David Rubenstein reflects on 2019 and looks ahead to the new year

This is a rush transcript from "Special Report with Bret Baier," December 20, 2019. This copy may not be in its final form and may be updated.

John Roberts, Fox News: You've heard the saying, "Past is often prologue." Well, sometimes there is no better place to see what the future holds than by looking back at the past. My colleague Bret Baier recently spoke with author David Rubinstein about reflecting on the past given the issues of 2019.


Bret Baier, anchor: Joining now is co-founder and co-executive chairman of the Carlyle Group, philanthropist, and author of the new book, The American Story: Conversations with Master Historians, David Rubenstein. Thanks for being here.

David Rubenstein, the Carlyle Group: Thank you very much, Bret, for having me.

Bret Baier: I want to start by talking about your Carlyle Group hat, and that is your assessment of where we are as a country as we come to the end of this year with the economy and kind of looking ahead to 2020.

David Rubenstein: The economy is in remarkably good shape. Everybody who wants to find something wrong with the economy because you can't imagine economy can be this good for this long. We are now 11 years into a growth cycle. We've never seen this before. And so, people are saying, "Well, why is something not going wrong?" But nothing that seems to be going wrong. Inflation is low. Unemployment is low. Growth is pretty good at about two percent. There don't seem to be any big problems going on. Now, of course, when problems come along, they usually come along in an unexpected way. So, something unexpected could happen. But if you're looking at what we now know, the economy seems to be pretty good for 2019 and 2020. I don't see any recession imminent in 2020.

Bret Baier: I mean, we're in the middle of political turmoil. I mean, we're in the middle of an impeachment effort, during that time, the markets have hit new records several times, and we still have this uncertainty about trade. So, there's some question marks out there in Washington.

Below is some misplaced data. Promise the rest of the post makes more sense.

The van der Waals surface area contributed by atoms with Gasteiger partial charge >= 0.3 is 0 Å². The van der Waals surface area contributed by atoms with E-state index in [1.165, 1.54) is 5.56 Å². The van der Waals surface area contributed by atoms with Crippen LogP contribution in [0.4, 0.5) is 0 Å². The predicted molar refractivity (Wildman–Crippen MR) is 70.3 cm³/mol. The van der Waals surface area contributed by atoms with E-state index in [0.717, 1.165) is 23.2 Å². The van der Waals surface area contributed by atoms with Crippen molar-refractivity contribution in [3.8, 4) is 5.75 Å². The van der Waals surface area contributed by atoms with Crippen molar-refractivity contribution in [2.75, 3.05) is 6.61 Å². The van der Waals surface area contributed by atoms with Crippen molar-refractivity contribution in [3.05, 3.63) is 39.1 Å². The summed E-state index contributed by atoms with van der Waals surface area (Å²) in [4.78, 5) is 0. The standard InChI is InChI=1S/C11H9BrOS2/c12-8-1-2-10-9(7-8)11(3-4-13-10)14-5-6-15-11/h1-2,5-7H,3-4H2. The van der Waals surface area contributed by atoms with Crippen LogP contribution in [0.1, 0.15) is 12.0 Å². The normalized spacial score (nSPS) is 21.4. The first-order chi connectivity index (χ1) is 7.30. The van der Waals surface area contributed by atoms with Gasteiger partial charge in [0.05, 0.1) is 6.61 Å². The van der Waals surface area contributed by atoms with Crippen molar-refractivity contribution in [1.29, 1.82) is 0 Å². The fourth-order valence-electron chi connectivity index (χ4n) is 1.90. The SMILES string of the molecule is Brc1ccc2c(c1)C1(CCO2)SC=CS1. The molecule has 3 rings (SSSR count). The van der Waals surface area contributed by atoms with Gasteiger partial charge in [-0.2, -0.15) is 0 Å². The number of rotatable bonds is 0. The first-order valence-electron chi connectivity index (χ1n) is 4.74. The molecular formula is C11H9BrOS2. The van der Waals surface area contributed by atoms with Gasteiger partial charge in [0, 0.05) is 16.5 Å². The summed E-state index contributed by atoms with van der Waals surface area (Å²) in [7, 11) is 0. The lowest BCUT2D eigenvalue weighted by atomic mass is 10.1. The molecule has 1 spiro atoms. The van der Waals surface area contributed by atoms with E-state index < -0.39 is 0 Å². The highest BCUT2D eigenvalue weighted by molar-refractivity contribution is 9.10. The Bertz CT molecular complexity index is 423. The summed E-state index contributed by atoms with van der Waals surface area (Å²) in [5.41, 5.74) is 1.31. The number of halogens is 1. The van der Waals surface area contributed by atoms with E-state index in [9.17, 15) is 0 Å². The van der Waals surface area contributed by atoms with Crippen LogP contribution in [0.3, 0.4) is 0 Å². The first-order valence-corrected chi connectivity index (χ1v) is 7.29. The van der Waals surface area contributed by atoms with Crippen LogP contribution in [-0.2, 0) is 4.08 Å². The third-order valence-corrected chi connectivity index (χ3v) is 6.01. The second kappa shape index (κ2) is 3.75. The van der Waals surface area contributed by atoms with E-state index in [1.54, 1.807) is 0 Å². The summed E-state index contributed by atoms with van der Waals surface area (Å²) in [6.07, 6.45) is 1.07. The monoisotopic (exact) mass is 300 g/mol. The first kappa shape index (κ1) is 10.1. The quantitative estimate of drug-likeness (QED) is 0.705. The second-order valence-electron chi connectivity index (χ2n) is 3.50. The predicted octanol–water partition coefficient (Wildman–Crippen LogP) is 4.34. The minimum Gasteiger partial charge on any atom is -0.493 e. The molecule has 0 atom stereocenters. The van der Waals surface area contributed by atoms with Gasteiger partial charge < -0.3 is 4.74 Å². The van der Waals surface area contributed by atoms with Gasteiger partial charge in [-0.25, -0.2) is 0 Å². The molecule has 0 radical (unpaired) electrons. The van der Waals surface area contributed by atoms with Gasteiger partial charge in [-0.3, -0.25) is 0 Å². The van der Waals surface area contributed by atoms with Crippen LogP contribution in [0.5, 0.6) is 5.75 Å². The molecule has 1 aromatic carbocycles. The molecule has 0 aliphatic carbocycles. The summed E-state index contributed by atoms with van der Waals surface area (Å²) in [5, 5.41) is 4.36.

David Rubenstein: The uncertainty about trade, I think, has been largely cleared up recently. We have the USMCA that's going to go through, and the China trade agreement is going to go through. It's not everything that everybody wanted, but it's a trade agreement that will be enough to get the markets, I think, reasonably happy. So why is the market doing so well and why is the economy doing so well when you have this political uncertainty in Washington? There's no perfect answer. My answer is these markets basically look for certainty, and they pretty much know what's likely to happen. They don't see an impeachment resulting in a conviction. So, they've already discounted the impeachment, and they'll likelihood of a conviction. They know that President Trump is not going to be convicted; therefore, you're going to see President Trump for the remainder of his term and maybe beyond that.

Bret Baier: When you look at this moment, I mean, obviously, it's historical. And we study history, talk about history, we're kind of living history.

David Rubenstein: Yes. There's only been one of these times before, really, when we had the impeachment of Bill Clinton. Now, Richard Nixon didn't technically get impeached because he resigned before. And Andrew Johnson was before you and I were alive, right? At least in my case, I wasn't alive, and you weren't either. So, Andrew Johnson did barely get through. He -- by one vote, he was not convicted. But you need two thirds to get convicted in the Senate. And there's clearly not two thirds to convict President Trump based on what we now know. So, it is a historic time. And when I lived through it before with Bill Clinton, I didn't think -- when I was an observer of it, I wasn't involved with it -- I didn't think I would live to see it again. It's a sad day in many respects because nobody really wants this to happen.